Senator Lindsey Graham of South Carolina, the chairman of the Senate Judiciary Committee that will vet Judge Barrett’s nomination and himself an incumbent facing a serious election challenge, planned to outline the confirmation process for the first time in a statement Saturday night after the president’s announcement.
Mr. Graham’s schedule will call for significantly less time than usual for lawmakers to meet with and vet Judge Barrett than recent nominees, cutting to about two weeks a stage of the process that has typically lasted six. Later parts of the process would also be compressed. White House officials had already started reaching out Thursday and Friday to begin scheduling courtesy visits to lawmakers who wanted them, even before there was a nominee.
Mr. Graham has circulated a schedule to Republican lawmakers that includes four consecutive days of confirmation hearings beginning Oct. 12, and a committee vote on Judge Barrett’s nomination on Oct. 22. Senate Republicans were aiming for a final confirmation vote in the final days of October, although Senator Mitch McConnell of Kentucky, the Republican leader, has kept his cards close to his vest rather than fully commit to a pre-election vote.
Republicans argue that the truncated timeline is appropriate given that Judge Barrett was vetted by the Senate as recently as 2017 for her current post. But if Republicans aim to have a new justice installed before the election, it leaves little room for error or unexpected delay.
Republicans expect to lose two of their more moderate members. Senator Susan Collins of Maine has said that she will not vote to confirm anyone before Election Day out of fairness. Senator Lisa Murkowski of Alaska took a similar position and then backtracked, but she is a vocal supporter of abortion rights and is expected to look skeptically upon the nominee’s views of Roe v. Wade. The defections, though, are unlikely to go any farther and Mr. McConnell has made clear to colleagues that he is pleased with Judge Barrett’s selection.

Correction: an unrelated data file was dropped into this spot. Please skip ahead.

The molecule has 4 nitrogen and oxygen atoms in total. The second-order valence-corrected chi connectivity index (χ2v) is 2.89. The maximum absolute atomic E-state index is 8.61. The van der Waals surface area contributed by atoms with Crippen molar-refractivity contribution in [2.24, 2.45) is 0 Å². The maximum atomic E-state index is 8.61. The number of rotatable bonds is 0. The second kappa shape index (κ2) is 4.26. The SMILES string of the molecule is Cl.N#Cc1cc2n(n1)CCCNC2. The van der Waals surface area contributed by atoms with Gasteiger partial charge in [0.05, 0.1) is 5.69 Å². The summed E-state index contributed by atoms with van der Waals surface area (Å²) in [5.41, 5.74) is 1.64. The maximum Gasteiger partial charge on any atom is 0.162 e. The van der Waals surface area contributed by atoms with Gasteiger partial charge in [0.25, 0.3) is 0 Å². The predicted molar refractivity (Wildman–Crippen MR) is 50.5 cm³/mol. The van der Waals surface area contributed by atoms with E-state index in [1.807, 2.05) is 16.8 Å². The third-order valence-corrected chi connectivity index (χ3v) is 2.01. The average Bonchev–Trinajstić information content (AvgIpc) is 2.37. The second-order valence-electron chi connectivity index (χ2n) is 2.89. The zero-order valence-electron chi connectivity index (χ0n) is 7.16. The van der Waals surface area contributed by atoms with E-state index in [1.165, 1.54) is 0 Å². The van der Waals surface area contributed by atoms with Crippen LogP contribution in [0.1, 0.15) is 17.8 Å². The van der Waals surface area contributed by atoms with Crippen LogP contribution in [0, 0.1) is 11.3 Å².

With little chance of stopping Judge Barrett’s confirmation, Senate Democrats hoped to stir public outrage over what they called an election-season power grab by Republicans that could have a lasting and damaging effect on the lives of Americans. For now, the fight appeared to have unified Senate Democrats in opposition to any nominee — no small feat given the handful of moderates in their ranks. And Democrats have made clear in recent days that they intend to hammer away at Judge Barrett’s views on abortion and the Affordable Care Act.
“You’ll find there will be a wall of opposition, pretty unyielding, based on the rush to confirm a justice before the inaugural, denying the American people any voice in choosing the next justice,” said Senator Richard Blumenthal, Democrat of Connecticut, who sits on the Judiciary Committee.